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A fan is restrained by a steward and players after invading the St Andrews pitch in the derby between Birmingham City and Aston Villa. Photo: Reuters

Hong Kong-owned Birmingham City under EFL investigation

  • Blues have sold their St Andrews stadium to a subsidiary of ownership group to record US$11million loss
  • Club were docked nine points last season and supporters group Blues Trust demand answers of board over latest charge

Hong Kong-owned English Championship side Birmingham City are under investigation by the English Football League, the club confirmed.

“The club confirms that it has been charged with a breach of EFL Regulations in relation to a business plan imposed upon us in the 2018/19 season,” read a statement from the club.

“The club denies the charge and we await the outcome of ongoing disciplinary proceedings. We shall be making no further comment at this time.”

Birmingham City’s accounts were finally published on January 6 and they included the revelation that the club had sold their St Andrews ground to a subsidiary of their Hong Kong-listed, Cayman Islands-registered ownership group, Birmingham Sports Holding Limited.

The deal saw the stadium sold to Birmingham City Stadium Limited, another company owned by Paul Suen Cho-hung, for £22.8 million (US$29.9 million) to bring pre-tax losses down to £8.4 million (US$11 million) last season, under the £13 million (US$17 million) ceiling permitted by the EFL.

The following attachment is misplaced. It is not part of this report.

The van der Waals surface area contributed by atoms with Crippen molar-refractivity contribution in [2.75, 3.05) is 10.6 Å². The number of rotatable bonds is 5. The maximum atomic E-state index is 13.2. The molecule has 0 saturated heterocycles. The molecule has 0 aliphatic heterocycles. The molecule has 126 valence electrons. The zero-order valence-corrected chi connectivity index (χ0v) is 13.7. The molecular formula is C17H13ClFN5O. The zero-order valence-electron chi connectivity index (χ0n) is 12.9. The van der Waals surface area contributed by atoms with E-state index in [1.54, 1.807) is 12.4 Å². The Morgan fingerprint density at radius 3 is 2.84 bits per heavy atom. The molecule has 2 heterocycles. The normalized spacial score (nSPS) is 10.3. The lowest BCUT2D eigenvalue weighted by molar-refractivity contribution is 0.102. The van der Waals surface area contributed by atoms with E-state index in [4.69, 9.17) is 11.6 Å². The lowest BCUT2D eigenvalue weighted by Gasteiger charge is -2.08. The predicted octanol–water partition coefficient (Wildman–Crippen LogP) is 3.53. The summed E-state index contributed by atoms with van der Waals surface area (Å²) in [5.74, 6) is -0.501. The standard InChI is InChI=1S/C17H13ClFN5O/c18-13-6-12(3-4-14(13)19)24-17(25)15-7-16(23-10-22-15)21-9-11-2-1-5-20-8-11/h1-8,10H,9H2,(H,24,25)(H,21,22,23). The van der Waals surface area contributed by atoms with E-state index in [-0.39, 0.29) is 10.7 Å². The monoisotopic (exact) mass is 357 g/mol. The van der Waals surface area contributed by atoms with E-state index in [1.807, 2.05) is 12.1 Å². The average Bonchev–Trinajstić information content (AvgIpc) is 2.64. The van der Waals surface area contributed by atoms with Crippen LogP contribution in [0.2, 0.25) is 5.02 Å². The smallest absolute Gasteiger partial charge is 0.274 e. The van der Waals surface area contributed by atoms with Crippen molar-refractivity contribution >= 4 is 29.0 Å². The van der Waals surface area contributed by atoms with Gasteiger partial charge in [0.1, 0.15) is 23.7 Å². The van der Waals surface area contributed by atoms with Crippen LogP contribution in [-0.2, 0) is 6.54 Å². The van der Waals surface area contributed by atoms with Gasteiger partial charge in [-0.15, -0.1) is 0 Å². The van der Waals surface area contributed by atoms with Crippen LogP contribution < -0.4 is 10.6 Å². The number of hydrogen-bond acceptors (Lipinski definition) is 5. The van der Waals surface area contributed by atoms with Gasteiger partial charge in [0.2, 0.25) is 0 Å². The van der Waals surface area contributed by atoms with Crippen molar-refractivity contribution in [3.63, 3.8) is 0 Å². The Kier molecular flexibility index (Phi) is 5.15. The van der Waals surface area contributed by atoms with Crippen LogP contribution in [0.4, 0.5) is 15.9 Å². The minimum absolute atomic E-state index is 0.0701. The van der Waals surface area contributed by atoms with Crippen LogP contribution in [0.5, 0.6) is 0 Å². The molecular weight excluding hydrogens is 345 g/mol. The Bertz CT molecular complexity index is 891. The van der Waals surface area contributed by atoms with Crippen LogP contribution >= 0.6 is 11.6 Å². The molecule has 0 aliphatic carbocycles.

The club will lease back the stadium, which has been known as St Andrew’s Trillion Trophy Stadium since June 2018, for £1.25 million (US$1.6 million) a year for the next 25 years.

Fellow Championship sides Derby County and Sheffield Wednesday have sold their grounds back to themselves, with the Owls handed a misconduct charge by the EFL.

If found guilty, Birmingham could be docked points, although the Birmingham Mail reported that the club do not expect that.

The club were docked nine points last season for accruing losses of £48.8 million (US$64 million) over three years. They finished 17th in the 24-team league, 12 points clear of the relegation zone. Without the penalty they would have finished 14th.

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In the previous two seasons the club only escaped relegation on the final day. This season they sit 18th in the Championship and have lost five of their last seven games.

Supporters group Blues Trust released their own statement in response to the news, which they said was “of some surprise”.

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“Having been led to believe that in 2018/19 we were operating to an EFL imposed business plan which should have protected us from additional sanctions, we now discover that the truth is we appear to have been in breach of that plan.”

They speculated that the charge related to the new accounts.

“However, what cannot be speculated is that, once again, the supporters have been misled, and once again treated with contempt by the Club.”

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“It transpires that not only were the accounts alarming in their own right, they also concealed an important detail: that the Club have transferred ownership of the ground to another subsidiary.”

The Blues Trust has vowed to ask the board to clarify what the EFL charge regards.

Suen’s Trillion Trophy Asia took over the club in October 2016. They were previously owned by disgraced former Hong Kong hairdresser Carson Yeung Ka-sing, who took over in 2007.

A date is yet to be set for the EFL hearing.

This article appeared in the South China Morning Post print edition as: Hong Kong-owned Birmingham City under investigation